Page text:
KARACHI: Late artist Imran Mir’s Twelfth Paper on Modern Art was launched at Mir’s residence on Tuesday evening in the presence of his family, close friends and colleagues.
The late artist and advertising trendsetter completed the book, titled ‘What You See is What You See’, before his death in October this year.
“Of all the things I learnt from my father, his fearlessness and nonconformity will always stay with me,” Mir’s son, Kenan, told the audience. “The title of the book is synonymous with his persona. He had no double standards: what you saw was literally what you got,” he said.
This is comparable to the emergence of a new discipline in science with a very different perspective, claimed Hameed Haroon, the CEO of Dawn Media Group, at the launch.
“It seems Imran Mir is turning his back to this (practice) in an attempt to create a world that is not entirely reflective but contemplative,” Haroon quoted an excerpt from Dr Rasheed Araeen’s comments on the book. He added that the book was not a monograph but instead a series of perspectives of his work.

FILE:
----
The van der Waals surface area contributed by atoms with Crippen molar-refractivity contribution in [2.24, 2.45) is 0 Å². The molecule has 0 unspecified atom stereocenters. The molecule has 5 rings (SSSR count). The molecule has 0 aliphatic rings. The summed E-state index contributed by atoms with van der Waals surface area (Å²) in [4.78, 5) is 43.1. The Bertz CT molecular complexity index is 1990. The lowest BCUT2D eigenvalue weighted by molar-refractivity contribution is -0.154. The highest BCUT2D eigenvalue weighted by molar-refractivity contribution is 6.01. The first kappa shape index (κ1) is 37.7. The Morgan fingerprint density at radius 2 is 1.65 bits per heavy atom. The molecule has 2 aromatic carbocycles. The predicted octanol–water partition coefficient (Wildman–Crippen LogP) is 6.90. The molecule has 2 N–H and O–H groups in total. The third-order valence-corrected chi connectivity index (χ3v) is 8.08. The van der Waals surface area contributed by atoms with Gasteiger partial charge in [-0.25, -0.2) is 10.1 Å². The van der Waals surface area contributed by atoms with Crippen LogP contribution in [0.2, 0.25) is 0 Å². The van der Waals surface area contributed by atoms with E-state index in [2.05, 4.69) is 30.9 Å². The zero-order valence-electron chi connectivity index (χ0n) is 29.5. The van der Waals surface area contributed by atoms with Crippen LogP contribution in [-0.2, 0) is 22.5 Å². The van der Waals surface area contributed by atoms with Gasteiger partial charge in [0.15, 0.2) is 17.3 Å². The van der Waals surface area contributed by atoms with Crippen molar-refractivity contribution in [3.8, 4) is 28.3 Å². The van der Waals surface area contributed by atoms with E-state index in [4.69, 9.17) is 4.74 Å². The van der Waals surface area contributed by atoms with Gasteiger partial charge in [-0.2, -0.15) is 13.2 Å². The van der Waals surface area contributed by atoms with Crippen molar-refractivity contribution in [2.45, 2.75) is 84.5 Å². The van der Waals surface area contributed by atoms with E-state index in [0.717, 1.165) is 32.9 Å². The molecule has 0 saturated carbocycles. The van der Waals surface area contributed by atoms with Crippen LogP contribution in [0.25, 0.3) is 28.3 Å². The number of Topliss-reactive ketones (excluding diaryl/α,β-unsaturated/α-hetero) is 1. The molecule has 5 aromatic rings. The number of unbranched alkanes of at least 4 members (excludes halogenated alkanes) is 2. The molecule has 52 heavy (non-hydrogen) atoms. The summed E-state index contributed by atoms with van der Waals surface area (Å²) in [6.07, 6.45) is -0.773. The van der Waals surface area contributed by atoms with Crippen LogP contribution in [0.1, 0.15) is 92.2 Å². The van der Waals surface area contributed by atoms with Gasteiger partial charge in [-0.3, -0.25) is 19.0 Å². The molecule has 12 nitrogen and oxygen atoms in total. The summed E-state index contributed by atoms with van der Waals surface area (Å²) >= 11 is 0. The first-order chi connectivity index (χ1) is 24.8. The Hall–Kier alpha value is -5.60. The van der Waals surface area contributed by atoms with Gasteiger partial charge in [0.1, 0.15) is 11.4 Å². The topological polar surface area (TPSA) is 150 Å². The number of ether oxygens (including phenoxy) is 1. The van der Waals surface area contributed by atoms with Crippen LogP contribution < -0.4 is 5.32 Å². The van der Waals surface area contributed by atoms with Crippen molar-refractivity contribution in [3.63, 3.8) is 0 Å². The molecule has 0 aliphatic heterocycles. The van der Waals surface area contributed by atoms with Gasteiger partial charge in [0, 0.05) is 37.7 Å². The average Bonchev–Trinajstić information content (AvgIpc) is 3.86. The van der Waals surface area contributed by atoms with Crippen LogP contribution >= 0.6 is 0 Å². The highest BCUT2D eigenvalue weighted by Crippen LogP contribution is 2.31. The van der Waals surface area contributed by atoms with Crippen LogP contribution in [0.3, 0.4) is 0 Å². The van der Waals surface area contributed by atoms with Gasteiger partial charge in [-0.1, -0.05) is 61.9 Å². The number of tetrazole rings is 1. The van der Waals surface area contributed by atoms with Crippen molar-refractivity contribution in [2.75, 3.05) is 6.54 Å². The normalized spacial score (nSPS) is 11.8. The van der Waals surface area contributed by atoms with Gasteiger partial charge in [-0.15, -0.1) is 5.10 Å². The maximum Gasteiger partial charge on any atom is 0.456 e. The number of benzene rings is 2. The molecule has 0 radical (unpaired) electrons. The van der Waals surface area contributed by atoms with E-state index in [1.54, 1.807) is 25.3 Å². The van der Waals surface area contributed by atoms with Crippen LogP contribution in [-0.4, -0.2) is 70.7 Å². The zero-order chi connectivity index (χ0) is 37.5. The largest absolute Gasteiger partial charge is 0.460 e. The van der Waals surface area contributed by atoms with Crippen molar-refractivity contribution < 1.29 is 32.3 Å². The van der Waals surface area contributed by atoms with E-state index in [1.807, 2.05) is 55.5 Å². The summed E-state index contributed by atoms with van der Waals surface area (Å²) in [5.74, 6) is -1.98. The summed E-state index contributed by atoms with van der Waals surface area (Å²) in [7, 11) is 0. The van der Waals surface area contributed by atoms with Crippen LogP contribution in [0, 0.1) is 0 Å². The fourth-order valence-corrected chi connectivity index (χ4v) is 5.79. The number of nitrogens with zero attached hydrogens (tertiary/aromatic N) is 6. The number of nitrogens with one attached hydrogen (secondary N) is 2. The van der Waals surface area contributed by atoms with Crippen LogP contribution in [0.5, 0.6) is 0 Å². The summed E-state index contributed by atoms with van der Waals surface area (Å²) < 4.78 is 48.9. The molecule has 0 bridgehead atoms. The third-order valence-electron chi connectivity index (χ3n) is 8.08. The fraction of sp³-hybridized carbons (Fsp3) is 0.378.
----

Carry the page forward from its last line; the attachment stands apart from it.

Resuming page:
“His book is a piece of him,” said art writer and editor Nafisa Rizvi. “His work is not merely important but seminal in its very meaning.”
Nilofer Furrukh, the curator and Mir’s friend, talked about Mir’s silent humour and his personality. Saying that he was known as a prankster among his friends, she recalled how he used to draw cartoons and caricatures of them all. “This book is the aesthetic voice of Imran in his work,” she said, sharing with the audience Mir’s own remark about his work being an internal dialect of himself.
Architect Shahid Abdullah remembered Mir as a nature enthusiast, who once called him over early in the morning only to excitedly show him a vine that had finally blossomed after years of tending.
After the launch, the audience and the guests were invited to the accompanying exhibition, consisting of 28 paintings and eight installations, that was on display inside his house.
“The installations are a natural outcome of the geometrics that Imran Mir expresses in his two-dimensional works,” said Rizvi in a press statement about the exhibition. “The controlled chaos of his immense canvases is indicative of the lens through which he viewed the universe, the world and his life.”
Published in The Express Tribune, December 18th, 2014.